A design in which teams break their work into actions that can be completed within timeboxed iterations called sprints. Timeboxing refers to allocating a fixed maximum amount of time for an activity. It is generally recommended that a sprint be timeboxed to no longer than a month. Scrum has the following elements
- Scrum Teams and their associated roles.
- Scrum Artifacts.
The scrum team is made up of The Product Owner, The Development Team, and a Scrum Master.
The product owner as the name suggests, is the owner of the product. The product owner is responsible for describing the intended product and/or outlining expected tasks in the backlog.
The development team is just that, the team that develops the product. The programmers. Their objective is to complete requested tasks, achieve the sprint goals and ultimately the product goal.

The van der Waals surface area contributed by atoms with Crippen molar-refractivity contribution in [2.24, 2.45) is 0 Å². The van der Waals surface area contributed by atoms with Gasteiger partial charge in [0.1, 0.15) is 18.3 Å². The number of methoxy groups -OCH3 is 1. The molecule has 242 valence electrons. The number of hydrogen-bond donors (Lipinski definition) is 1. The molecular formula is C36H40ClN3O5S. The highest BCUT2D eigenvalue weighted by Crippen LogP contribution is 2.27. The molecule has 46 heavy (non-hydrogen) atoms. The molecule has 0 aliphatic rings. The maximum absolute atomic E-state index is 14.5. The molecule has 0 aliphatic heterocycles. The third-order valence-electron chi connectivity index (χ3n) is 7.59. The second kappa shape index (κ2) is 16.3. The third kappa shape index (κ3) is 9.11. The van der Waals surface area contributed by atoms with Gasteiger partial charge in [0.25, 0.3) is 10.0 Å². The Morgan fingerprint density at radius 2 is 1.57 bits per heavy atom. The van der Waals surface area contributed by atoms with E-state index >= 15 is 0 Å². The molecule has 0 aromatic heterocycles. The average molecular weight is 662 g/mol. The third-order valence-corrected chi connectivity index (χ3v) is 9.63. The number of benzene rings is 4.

The Scrum master is in charge of the product development process as a whole. He/she ensures that everyone in the scrum team understands Scrum theory, practices, rules, and values. The Scrum master also facilitates the scrum events.
All scrum events are time-boxed, in that once an event begins, the time is fixed. It cannot be shortened or lengthened.
The heart of Scrum is a sprint. A fixed duration during which a “Done”, useable, and potentially releasable product Increment is created. Sprints have consistent durations throughout the development process. Sprints are made up of a number of Scrum events: